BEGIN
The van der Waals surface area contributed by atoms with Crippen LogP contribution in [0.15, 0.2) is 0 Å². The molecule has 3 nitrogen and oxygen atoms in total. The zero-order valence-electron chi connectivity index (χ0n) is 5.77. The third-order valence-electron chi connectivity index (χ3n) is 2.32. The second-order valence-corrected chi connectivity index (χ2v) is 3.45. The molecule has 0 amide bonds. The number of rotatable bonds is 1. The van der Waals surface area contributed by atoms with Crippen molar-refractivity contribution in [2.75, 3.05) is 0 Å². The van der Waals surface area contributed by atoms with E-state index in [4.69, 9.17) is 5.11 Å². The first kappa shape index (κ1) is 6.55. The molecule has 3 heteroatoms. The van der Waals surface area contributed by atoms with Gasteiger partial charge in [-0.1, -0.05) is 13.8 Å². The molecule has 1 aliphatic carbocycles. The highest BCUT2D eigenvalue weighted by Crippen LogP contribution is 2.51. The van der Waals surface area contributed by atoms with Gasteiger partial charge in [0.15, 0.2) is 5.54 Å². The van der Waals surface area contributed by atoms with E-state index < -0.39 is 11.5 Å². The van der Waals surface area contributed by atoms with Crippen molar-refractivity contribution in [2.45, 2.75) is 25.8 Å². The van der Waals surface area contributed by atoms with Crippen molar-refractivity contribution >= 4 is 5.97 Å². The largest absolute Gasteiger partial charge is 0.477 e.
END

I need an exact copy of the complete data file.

The van der Waals surface area contributed by atoms with Crippen LogP contribution in [0.15, 0.2) is 0 Å². The molecule has 3 nitrogen and oxygen atoms in total. The zero-order valence-electron chi connectivity index (χ0n) is 5.77. The third-order valence-electron chi connectivity index (χ3n) is 2.32. The second-order valence-corrected chi connectivity index (χ2v) is 3.45. The molecule has 0 amide bonds. The number of rotatable bonds is 1. The van der Waals surface area contributed by atoms with Crippen molar-refractivity contribution in [2.75, 3.05) is 0 Å². The van der Waals surface area contributed by atoms with E-state index in [4.69, 9.17) is 5.11 Å². The first kappa shape index (κ1) is 6.55. The molecule has 3 heteroatoms. The van der Waals surface area contributed by atoms with Gasteiger partial charge in [-0.1, -0.05) is 13.8 Å². The molecule has 1 aliphatic carbocycles. The highest BCUT2D eigenvalue weighted by Crippen LogP contribution is 2.51. The van der Waals surface area contributed by atoms with Gasteiger partial charge in [0.15, 0.2) is 5.54 Å². The van der Waals surface area contributed by atoms with E-state index < -0.39 is 11.5 Å². The van der Waals surface area contributed by atoms with Crippen molar-refractivity contribution in [2.45, 2.75) is 25.8 Å². The van der Waals surface area contributed by atoms with Crippen molar-refractivity contribution >= 4 is 5.97 Å². The largest absolute Gasteiger partial charge is 0.477 e.